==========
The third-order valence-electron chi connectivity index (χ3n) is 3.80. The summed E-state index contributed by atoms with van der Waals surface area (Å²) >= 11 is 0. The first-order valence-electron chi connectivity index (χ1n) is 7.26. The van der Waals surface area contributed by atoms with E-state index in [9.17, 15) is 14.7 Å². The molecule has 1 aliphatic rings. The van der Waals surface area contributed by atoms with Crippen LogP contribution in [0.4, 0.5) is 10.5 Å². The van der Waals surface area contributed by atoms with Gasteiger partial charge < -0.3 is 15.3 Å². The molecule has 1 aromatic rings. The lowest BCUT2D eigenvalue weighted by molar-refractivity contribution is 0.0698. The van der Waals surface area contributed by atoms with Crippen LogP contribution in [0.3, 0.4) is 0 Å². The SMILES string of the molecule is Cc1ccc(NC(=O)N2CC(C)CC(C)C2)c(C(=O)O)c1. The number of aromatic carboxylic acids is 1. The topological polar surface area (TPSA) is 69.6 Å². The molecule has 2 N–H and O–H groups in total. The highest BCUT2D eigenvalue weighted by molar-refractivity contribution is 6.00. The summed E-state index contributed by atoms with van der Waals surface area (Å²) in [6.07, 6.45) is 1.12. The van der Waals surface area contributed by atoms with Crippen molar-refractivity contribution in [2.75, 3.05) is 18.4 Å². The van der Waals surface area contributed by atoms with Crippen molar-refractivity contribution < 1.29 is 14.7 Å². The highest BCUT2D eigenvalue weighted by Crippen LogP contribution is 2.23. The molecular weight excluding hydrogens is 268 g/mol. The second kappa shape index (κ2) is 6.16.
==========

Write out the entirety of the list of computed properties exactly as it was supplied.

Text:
The third-order valence-electron chi connectivity index (χ3n) is 3.80. The summed E-state index contributed by atoms with van der Waals surface area (Å²) >= 11 is 0. The first-order valence-electron chi connectivity index (χ1n) is 7.26. The van der Waals surface area contributed by atoms with E-state index in [9.17, 15) is 14.7 Å². The molecule has 1 aliphatic rings. The van der Waals surface area contributed by atoms with Crippen LogP contribution in [0.4, 0.5) is 10.5 Å². The van der Waals surface area contributed by atoms with Gasteiger partial charge < -0.3 is 15.3 Å². The molecule has 1 aromatic rings. The lowest BCUT2D eigenvalue weighted by molar-refractivity contribution is 0.0698. The van der Waals surface area contributed by atoms with Crippen LogP contribution in [0.3, 0.4) is 0 Å². The SMILES string of the molecule is Cc1ccc(NC(=O)N2CC(C)CC(C)C2)c(C(=O)O)c1. The number of aromatic carboxylic acids is 1. The topological polar surface area (TPSA) is 69.6 Å². The molecule has 2 N–H and O–H groups in total. The highest BCUT2D eigenvalue weighted by molar-refractivity contribution is 6.00. The summed E-state index contributed by atoms with van der Waals surface area (Å²) in [6.07, 6.45) is 1.12. The van der Waals surface area contributed by atoms with Crippen molar-refractivity contribution in [2.75, 3.05) is 18.4 Å². The van der Waals surface area contributed by atoms with Crippen molar-refractivity contribution < 1.29 is 14.7 Å². The highest BCUT2D eigenvalue weighted by Crippen LogP contribution is 2.23. The molecular weight excluding hydrogens is 268 g/mol. The second kappa shape index (κ2) is 6.16.